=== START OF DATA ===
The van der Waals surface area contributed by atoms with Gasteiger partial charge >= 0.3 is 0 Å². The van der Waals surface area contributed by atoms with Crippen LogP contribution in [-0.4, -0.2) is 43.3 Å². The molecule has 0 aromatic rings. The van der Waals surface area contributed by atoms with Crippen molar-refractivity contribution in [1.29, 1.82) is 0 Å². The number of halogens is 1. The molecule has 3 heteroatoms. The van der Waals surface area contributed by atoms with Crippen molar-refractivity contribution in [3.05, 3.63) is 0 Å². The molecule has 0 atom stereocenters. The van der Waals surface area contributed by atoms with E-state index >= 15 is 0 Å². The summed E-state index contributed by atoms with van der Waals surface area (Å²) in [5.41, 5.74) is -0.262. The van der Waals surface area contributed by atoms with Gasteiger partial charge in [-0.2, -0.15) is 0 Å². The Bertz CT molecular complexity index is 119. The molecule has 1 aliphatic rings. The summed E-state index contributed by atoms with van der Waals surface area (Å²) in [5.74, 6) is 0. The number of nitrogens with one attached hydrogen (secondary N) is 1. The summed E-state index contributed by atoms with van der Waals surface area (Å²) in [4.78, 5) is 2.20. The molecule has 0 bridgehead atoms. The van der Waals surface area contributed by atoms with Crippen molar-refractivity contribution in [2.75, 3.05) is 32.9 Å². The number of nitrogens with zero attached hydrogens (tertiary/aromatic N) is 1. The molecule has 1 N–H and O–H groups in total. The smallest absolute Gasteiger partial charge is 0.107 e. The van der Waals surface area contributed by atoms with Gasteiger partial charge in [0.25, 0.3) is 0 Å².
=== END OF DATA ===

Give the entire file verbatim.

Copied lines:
The van der Waals surface area contributed by atoms with Gasteiger partial charge >= 0.3 is 0 Å². The van der Waals surface area contributed by atoms with Crippen LogP contribution in [-0.4, -0.2) is 43.3 Å². The molecule has 0 aromatic rings. The van der Waals surface area contributed by atoms with Crippen molar-refractivity contribution in [1.29, 1.82) is 0 Å². The number of halogens is 1. The molecule has 3 heteroatoms. The van der Waals surface area contributed by atoms with Crippen molar-refractivity contribution in [3.05, 3.63) is 0 Å². The molecule has 0 atom stereocenters. The van der Waals surface area contributed by atoms with E-state index >= 15 is 0 Å². The summed E-state index contributed by atoms with van der Waals surface area (Å²) in [5.41, 5.74) is -0.262. The van der Waals surface area contributed by atoms with Gasteiger partial charge in [-0.2, -0.15) is 0 Å². The Bertz CT molecular complexity index is 119. The molecule has 1 aliphatic rings. The summed E-state index contributed by atoms with van der Waals surface area (Å²) in [5.74, 6) is 0. The number of nitrogens with one attached hydrogen (secondary N) is 1. The summed E-state index contributed by atoms with van der Waals surface area (Å²) in [4.78, 5) is 2.20. The molecule has 0 bridgehead atoms. The van der Waals surface area contributed by atoms with Crippen molar-refractivity contribution in [2.75, 3.05) is 32.9 Å². The number of nitrogens with zero attached hydrogens (tertiary/aromatic N) is 1. The molecule has 1 N–H and O–H groups in total. The smallest absolute Gasteiger partial charge is 0.107 e. The van der Waals surface area contributed by atoms with Gasteiger partial charge in [0.25, 0.3) is 0 Å².